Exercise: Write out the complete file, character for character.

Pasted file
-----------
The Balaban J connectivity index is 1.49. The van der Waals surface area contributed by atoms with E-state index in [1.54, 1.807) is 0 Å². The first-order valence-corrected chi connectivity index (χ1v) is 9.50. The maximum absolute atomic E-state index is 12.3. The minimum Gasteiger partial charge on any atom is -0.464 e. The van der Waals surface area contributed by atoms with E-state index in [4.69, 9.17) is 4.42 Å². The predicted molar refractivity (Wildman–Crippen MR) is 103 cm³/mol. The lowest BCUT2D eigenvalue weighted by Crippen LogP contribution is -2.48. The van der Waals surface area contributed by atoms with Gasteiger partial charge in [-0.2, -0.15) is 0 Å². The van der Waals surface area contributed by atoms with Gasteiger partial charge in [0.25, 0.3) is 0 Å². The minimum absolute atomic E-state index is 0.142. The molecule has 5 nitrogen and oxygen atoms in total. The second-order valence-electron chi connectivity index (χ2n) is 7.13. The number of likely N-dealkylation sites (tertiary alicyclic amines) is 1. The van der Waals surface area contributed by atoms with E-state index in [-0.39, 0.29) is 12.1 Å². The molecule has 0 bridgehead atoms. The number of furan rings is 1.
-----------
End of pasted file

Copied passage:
The Balaban J connectivity index is 1.49. The van der Waals surface area contributed by atoms with E-state index in [1.54, 1.807) is 0 Å². The first-order valence-corrected chi connectivity index (χ1v) is 9.50. The maximum absolute atomic E-state index is 12.3. The minimum Gasteiger partial charge on any atom is -0.464 e. The van der Waals surface area contributed by atoms with E-state index in [4.69, 9.17) is 4.42 Å². The predicted molar refractivity (Wildman–Crippen MR) is 103 cm³/mol. The lowest BCUT2D eigenvalue weighted by Crippen LogP contribution is -2.48. The van der Waals surface area contributed by atoms with Gasteiger partial charge in [-0.2, -0.15) is 0 Å². The van der Waals surface area contributed by atoms with Gasteiger partial charge in [0.25, 0.3) is 0 Å². The minimum absolute atomic E-state index is 0.142. The molecule has 5 nitrogen and oxygen atoms in total. The second-order valence-electron chi connectivity index (χ2n) is 7.13. The number of likely N-dealkylation sites (tertiary alicyclic amines) is 1. The van der Waals surface area contributed by atoms with E-state index in [-0.39, 0.29) is 12.1 Å². The molecule has 0 bridgehead atoms. The number of furan rings is 1.